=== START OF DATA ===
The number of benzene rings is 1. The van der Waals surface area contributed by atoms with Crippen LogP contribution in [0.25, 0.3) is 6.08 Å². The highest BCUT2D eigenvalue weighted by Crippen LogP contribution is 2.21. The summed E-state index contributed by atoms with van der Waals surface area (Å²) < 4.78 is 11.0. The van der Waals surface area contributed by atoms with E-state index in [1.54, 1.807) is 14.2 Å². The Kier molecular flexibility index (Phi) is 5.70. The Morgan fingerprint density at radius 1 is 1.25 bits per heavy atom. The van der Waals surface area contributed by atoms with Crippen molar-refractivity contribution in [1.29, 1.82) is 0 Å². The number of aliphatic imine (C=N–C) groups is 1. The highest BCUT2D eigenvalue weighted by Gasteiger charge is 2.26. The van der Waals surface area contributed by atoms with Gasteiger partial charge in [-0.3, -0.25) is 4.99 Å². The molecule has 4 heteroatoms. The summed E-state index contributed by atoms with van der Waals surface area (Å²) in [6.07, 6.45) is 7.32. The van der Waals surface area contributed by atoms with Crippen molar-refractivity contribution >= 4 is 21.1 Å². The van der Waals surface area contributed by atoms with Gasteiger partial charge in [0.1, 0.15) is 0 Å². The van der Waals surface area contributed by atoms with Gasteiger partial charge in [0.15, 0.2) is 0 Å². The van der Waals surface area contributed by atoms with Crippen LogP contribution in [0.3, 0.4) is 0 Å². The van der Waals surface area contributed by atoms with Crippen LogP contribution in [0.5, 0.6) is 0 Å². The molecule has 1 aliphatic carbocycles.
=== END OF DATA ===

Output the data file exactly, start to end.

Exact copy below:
The number of benzene rings is 1. The van der Waals surface area contributed by atoms with Crippen LogP contribution in [0.25, 0.3) is 6.08 Å². The highest BCUT2D eigenvalue weighted by Crippen LogP contribution is 2.21. The summed E-state index contributed by atoms with van der Waals surface area (Å²) < 4.78 is 11.0. The van der Waals surface area contributed by atoms with E-state index in [1.54, 1.807) is 14.2 Å². The Kier molecular flexibility index (Phi) is 5.70. The Morgan fingerprint density at radius 1 is 1.25 bits per heavy atom. The van der Waals surface area contributed by atoms with Crippen molar-refractivity contribution in [1.29, 1.82) is 0 Å². The number of aliphatic imine (C=N–C) groups is 1. The highest BCUT2D eigenvalue weighted by Gasteiger charge is 2.26. The van der Waals surface area contributed by atoms with Gasteiger partial charge in [-0.3, -0.25) is 4.99 Å². The molecule has 4 heteroatoms. The summed E-state index contributed by atoms with van der Waals surface area (Å²) in [6.07, 6.45) is 7.32. The van der Waals surface area contributed by atoms with Crippen molar-refractivity contribution >= 4 is 21.1 Å². The van der Waals surface area contributed by atoms with Gasteiger partial charge in [0.1, 0.15) is 0 Å². The van der Waals surface area contributed by atoms with Gasteiger partial charge in [0.15, 0.2) is 0 Å². The van der Waals surface area contributed by atoms with Crippen LogP contribution in [0.3, 0.4) is 0 Å². The van der Waals surface area contributed by atoms with Crippen LogP contribution in [0.5, 0.6) is 0 Å². The molecule has 1 aliphatic carbocycles.